Austrian cyclist Severin Zotter has won Race Across America (RAAM), billed as “the world’s toughest bicycle race.” The 33-year-old finished June 24 with a time of 8 days, 8 hours and 17 minutes.
Cyclists from all over the world gathered in Oceanside, California on June 16 to begin the 3,000-mile coast-to-coast bicycle race, which crosses 12 states before finishing in Annapolis, Maryland. In addition to teams of two, four, and eight, 41 solo riders were included in this year’s race. Solo racers, like Zotter, ride between 250 and 350 miles per day and have a maximum of 12 days to complete their journey. To be competitive, riders typically sleep no more than two or three hours a day. Last year’s winner was from Austria as well.
Austrian Christoph Strasser, winner of three of the last five editions of RAAM, which is 30 percent longer than the Tour de France, had to abandon this year’s race due to a lung infection. When he won RAAM last year, he did it in a record 7 days, 15 hours and 56 minutes.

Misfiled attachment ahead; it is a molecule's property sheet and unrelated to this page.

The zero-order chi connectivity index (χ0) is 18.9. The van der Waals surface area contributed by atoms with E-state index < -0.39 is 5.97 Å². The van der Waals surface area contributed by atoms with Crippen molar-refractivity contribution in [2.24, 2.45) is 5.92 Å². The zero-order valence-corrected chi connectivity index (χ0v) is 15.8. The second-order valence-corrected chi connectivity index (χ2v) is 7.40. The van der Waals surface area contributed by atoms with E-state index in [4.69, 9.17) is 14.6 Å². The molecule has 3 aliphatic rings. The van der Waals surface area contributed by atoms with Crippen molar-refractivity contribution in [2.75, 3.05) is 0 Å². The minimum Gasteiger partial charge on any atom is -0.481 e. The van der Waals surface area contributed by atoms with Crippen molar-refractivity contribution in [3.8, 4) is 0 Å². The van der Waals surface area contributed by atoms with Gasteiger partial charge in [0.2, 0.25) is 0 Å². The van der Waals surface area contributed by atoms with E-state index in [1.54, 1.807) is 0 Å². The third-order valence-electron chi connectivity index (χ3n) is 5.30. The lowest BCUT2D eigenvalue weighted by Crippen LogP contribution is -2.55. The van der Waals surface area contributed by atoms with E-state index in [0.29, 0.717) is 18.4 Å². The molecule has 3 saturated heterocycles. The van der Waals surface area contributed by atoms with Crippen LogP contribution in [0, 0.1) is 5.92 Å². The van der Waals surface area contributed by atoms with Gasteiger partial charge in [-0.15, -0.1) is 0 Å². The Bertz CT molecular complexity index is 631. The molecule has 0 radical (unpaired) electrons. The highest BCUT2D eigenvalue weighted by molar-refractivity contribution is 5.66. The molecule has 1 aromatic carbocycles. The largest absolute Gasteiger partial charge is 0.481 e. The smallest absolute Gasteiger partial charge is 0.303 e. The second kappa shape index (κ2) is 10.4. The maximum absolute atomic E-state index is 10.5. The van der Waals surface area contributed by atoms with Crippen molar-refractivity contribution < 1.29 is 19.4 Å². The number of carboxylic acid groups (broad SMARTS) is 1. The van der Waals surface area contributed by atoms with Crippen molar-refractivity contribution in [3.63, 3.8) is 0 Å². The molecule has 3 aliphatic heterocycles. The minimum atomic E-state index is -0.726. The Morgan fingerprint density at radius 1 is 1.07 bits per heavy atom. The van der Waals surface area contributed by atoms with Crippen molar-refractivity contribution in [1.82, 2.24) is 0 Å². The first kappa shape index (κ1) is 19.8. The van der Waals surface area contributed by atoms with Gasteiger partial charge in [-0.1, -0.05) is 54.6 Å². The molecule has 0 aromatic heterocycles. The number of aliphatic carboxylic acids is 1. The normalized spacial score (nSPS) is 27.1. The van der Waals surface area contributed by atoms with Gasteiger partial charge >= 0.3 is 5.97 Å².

Over $2.5 million is raised annually for a variety of charitable causes. RAAM is in its 34th year, making it one of America’s longest running cycling events.
Only about 200 people have ever finished RAAM. Compare that to the more than 2,000 people who have climbed to the summit of Mount Everest. Austrian cyclist Wolfgang Fasching, who climbed Everest and completed RAAM, once said, “Everest is more dangerous, but RAAM is much harder.”
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